Lithuania’s Parliament hosts LGBT art exhibit as city hall lights up rainbow

Illustrated rainbow pride flag on a white background.

Lithuania’s Parliament marked the International Day Against Homophobia, Transphobia and Biphobia this week.

Marked on May 17 around the world, IDAHOT raises awareness of persecution and hate crimes faced by lesbian, gay, bisexuals and transgender people around the world.

The day is heavily marked in countries that are already progressive on LGBT rights, but it is also making inroads in places where there is still a way to go on LGBT equality.

Lithuania has lagged behind on equality, with no legal recognition for same-sex couples, no gender recognition for transgender people, a ban on same-sex adoption, and generally negative social attitudes.

However, progress is slowly being made, and the day was marked this week with celebrations in the country’s Parliament in Vilnius.

The Parliamentary gallery hosted an exhibition of photos featuring LGBT Lithuanians, taken by artist Samanta Matuizaitė,  known as ARCANA FEMINA.

The exhibition depicted Auris Jarašūnas, who married his same-sex partner in the US, Lithuanian trans man Oskaras Česynas, and Chairman of the Lithuanian World Community Commission Rimvydas Baltaduonis.

A release explained: “These people differ in their professions and circumstances, but are united by their wish to lead an open and dignified life.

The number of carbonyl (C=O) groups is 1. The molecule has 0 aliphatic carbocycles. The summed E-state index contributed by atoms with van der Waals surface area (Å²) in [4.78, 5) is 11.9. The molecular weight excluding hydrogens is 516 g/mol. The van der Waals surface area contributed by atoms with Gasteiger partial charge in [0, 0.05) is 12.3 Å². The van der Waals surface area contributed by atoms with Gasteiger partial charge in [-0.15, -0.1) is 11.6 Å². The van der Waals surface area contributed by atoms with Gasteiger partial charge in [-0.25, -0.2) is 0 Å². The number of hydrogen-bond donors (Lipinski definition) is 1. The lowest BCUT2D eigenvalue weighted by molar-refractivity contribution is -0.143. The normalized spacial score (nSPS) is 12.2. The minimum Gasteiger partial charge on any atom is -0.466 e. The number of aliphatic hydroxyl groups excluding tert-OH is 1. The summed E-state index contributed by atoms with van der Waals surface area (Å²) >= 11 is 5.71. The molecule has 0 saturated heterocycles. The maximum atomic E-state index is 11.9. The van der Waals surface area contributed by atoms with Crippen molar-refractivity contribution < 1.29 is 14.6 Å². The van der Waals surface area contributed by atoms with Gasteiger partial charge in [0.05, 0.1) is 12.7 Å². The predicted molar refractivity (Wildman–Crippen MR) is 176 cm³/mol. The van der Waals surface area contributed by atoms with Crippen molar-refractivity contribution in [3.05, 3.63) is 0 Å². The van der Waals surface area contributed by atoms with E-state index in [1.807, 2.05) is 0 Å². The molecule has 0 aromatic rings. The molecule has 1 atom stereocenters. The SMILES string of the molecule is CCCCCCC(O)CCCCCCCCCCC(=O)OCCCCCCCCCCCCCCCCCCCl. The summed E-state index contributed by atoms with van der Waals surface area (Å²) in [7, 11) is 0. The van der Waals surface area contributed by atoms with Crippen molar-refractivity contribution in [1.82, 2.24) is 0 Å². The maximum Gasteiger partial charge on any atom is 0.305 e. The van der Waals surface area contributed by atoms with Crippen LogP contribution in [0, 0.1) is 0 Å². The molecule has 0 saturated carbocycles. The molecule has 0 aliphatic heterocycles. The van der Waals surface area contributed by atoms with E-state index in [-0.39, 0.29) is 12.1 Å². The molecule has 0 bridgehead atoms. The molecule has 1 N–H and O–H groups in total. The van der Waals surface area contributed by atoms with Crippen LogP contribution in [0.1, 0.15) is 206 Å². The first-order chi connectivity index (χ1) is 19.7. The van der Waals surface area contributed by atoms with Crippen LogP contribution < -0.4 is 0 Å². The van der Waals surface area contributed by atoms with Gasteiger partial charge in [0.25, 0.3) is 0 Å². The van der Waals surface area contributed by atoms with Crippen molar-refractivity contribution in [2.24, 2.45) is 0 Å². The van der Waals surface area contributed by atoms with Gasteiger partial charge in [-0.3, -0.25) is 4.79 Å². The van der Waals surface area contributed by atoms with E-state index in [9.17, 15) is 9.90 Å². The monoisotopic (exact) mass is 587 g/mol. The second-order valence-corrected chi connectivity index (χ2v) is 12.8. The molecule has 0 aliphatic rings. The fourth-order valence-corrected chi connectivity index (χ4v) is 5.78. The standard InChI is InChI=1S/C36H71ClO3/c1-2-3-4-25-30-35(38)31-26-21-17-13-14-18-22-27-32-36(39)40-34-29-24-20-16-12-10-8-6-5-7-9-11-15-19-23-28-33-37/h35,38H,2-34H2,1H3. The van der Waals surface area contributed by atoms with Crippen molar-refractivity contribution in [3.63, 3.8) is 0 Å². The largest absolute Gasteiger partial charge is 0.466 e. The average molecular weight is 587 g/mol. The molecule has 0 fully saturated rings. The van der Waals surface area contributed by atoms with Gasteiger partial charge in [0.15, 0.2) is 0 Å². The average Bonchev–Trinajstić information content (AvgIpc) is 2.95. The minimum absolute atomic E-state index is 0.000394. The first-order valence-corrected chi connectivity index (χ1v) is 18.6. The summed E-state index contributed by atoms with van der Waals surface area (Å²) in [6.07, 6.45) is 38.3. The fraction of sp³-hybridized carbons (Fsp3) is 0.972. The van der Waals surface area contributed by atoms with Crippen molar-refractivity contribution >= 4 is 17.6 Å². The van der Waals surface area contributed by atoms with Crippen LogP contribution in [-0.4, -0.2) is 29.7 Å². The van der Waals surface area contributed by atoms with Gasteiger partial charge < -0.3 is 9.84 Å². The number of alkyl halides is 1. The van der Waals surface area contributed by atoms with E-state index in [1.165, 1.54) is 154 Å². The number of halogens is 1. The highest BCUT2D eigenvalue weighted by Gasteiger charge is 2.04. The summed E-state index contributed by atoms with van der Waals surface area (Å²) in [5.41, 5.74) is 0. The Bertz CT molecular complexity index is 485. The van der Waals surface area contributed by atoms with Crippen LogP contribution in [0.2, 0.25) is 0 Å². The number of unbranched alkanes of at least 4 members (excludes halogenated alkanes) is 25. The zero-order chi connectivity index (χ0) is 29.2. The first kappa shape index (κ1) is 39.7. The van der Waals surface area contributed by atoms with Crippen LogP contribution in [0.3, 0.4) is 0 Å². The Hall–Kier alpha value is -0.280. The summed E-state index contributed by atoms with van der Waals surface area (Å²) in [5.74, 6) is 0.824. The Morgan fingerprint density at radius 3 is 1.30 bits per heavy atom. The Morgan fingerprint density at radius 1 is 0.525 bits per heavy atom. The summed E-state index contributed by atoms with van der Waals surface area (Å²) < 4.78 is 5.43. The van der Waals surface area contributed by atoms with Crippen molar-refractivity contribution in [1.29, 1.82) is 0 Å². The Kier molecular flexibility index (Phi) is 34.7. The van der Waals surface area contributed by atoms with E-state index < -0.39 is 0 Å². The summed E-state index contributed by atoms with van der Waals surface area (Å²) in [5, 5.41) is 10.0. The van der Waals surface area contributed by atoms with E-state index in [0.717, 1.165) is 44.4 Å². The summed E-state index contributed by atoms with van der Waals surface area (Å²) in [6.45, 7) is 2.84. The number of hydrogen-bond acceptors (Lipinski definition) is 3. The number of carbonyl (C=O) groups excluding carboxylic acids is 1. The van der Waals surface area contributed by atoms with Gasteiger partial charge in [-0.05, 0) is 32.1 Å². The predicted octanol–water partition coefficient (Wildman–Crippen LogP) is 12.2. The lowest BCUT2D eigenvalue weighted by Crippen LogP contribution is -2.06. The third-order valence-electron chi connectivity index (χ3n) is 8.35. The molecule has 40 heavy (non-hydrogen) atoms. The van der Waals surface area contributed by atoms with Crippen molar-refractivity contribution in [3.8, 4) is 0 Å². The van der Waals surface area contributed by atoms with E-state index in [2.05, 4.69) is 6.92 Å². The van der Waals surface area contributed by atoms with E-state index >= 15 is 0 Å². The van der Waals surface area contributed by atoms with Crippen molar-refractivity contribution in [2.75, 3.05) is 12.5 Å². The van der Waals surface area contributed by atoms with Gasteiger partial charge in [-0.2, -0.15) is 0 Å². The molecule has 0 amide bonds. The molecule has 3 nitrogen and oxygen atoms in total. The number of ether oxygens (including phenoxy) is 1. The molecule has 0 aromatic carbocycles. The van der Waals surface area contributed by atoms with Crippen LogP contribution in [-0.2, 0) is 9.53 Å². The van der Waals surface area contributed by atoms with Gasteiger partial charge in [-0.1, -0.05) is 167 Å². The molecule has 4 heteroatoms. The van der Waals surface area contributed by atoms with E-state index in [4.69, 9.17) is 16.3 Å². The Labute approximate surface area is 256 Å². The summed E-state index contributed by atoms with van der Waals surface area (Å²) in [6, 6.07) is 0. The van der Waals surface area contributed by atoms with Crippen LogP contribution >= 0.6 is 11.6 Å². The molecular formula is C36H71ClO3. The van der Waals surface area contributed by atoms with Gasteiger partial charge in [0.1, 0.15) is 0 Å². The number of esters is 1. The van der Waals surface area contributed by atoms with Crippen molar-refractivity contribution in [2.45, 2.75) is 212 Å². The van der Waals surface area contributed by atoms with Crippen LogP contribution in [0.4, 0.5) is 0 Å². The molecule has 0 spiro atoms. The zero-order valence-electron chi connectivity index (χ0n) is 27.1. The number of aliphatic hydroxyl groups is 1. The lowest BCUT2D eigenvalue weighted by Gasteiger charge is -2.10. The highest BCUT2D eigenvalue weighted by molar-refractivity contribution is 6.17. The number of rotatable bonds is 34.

“”While Lithuania still struggles to change discriminatory legislation, the LGBT+ community are becoming more open every day, and the broader civic society is becoming more open and accepting.

“The organisers of this LGBT+ exhibition hope that this too will help to change homophobic and transphobic tendencies in Parliament as well as in broader Lithuanian society.”

Liberal MP Aušrinė Armonaitė, who organised the exhibition, said: “I hope the exhibition will encourage Members of Parliament and the general public to hear the concerns of the LGBT+ community, including widespread bullying, the absence of the institute of same-sex partnership, as well as the many discriminatory initiatives that have been tabled in Parliament for so many years.”

Elsewhere in the capital, Vilnius Town Hall was lit up in rainbow colours “to demonstrate that Vilnius is an open and tolerant European city”.

Lithuania’s LGBT rights organisation LGL said: “The guests of the event were welcomed by Vladimir Simonko, Executive Director of LGL, Agneta Skardžiuvienė, the Equal Opportunities Ombudsperson of the Republic of Lithuania, Remigijus Šimašius, Vilnius City Mayor, Darius Skusevičius, Vice Minister of Foreign Affairs of the Republic of Lithuania, and H. E. Anne Hall, U.S. ambassador to Lithuania.

“The event was attended by MPs, representatives of the Government of the Republic of Lithuania, Vilnius City Municipality, foreign diplomatic missions in Lithuania, non-governmental organizations and members of the local LGBT* community”.

Last year the Mayor of Lithuania’s capital city offered his support to the previously-banned Baltic Pride

In a statement far from previous attitudes to Pride, the city’s Mayor Remigijus Šimašius, has issued a message of love and support for those attending the festivities.
He says: “Dear participants of Baltic Pride, I welcome you to Vilnius.

“Diversity has always been the most important feature of the city. Everyone is welcome here, irrespective of sexuality, race, age, nationality and other features.”